This has always being a long debated subject when it crops up that ethanol in fuel is bad and destroys "all" rubbers which it can do in prolonged use but only on certain motorbikes or cars.
So as from September 2010 E10 will become the standard 97-RON unleaded in the UK which I believe is replacing the E5 95-RON which means rather than having a max of 5% ethanol it will have a minimum of 5.5% and maximum of 10%
Although E5 will still be available in the form of super unleaded
Why ethanol? well its burns like petrol and will reduce CO2 emissions by 750,000 tonnes per year. While ethanol burns like petrol its higher octane that's probably why its upping 95 RON to 97 its actually less energy dense
Pure petrol's energy density is 34.2 megajoules per litre while ethanol is 24 megajoules per litre
E10 comes in at 33.18 MJ/L
Not a great difference but that means less MPG by about 1-2%
While ethanol mixes with petrol and does not separate which is good it also attracts water which is bad! if bikes or cars are laid up for a length of time the ethanol the ethanol can absorb water even from the air and the fuel can undergo a phase separation where the ethanol and water mixture separates from the petrol and sinks to the bottom of the tank which can cause rust and ethanol over time can become acidic corroding aluminium, zinc and galvanised metals.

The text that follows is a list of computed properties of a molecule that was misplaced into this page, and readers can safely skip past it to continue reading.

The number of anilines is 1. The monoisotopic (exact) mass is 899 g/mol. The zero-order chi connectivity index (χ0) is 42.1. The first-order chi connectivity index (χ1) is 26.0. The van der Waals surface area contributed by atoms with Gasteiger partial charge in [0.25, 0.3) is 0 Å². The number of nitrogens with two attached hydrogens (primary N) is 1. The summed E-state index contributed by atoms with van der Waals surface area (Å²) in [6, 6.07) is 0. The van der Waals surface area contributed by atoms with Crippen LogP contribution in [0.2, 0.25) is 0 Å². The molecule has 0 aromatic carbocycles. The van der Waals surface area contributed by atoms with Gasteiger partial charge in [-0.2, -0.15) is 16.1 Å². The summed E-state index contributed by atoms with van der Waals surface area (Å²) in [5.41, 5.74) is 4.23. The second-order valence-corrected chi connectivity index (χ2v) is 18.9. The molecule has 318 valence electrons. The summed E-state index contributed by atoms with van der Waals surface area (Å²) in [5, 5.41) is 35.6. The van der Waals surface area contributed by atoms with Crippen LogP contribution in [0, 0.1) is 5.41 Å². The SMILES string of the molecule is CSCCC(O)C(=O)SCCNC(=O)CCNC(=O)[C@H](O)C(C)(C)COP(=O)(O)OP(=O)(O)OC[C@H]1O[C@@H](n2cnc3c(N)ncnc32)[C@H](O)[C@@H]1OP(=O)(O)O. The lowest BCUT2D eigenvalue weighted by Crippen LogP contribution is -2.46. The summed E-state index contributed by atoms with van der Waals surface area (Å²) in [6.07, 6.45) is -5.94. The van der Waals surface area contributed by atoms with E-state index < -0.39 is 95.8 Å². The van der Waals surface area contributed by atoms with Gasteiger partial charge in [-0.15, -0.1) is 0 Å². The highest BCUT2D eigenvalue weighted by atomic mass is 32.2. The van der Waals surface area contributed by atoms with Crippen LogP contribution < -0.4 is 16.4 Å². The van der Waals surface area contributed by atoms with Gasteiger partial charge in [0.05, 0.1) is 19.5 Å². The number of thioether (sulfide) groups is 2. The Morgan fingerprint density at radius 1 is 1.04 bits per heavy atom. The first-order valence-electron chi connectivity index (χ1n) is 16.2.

It can also react with plastics and rubbers if left for a length of time too which some bikes have plastic fuel tanks like the 2003 - 2011 Ducati Monster, Multistrada, Sportclassic, Streetfighter, Superbiker and hypermotard which Ducati had replaced on affected bikes. This was more of an issue in the USA as they have been using 10% ethanol since 1978 and has been standard for a decade.
There is a E10 compatibility list available on the gov website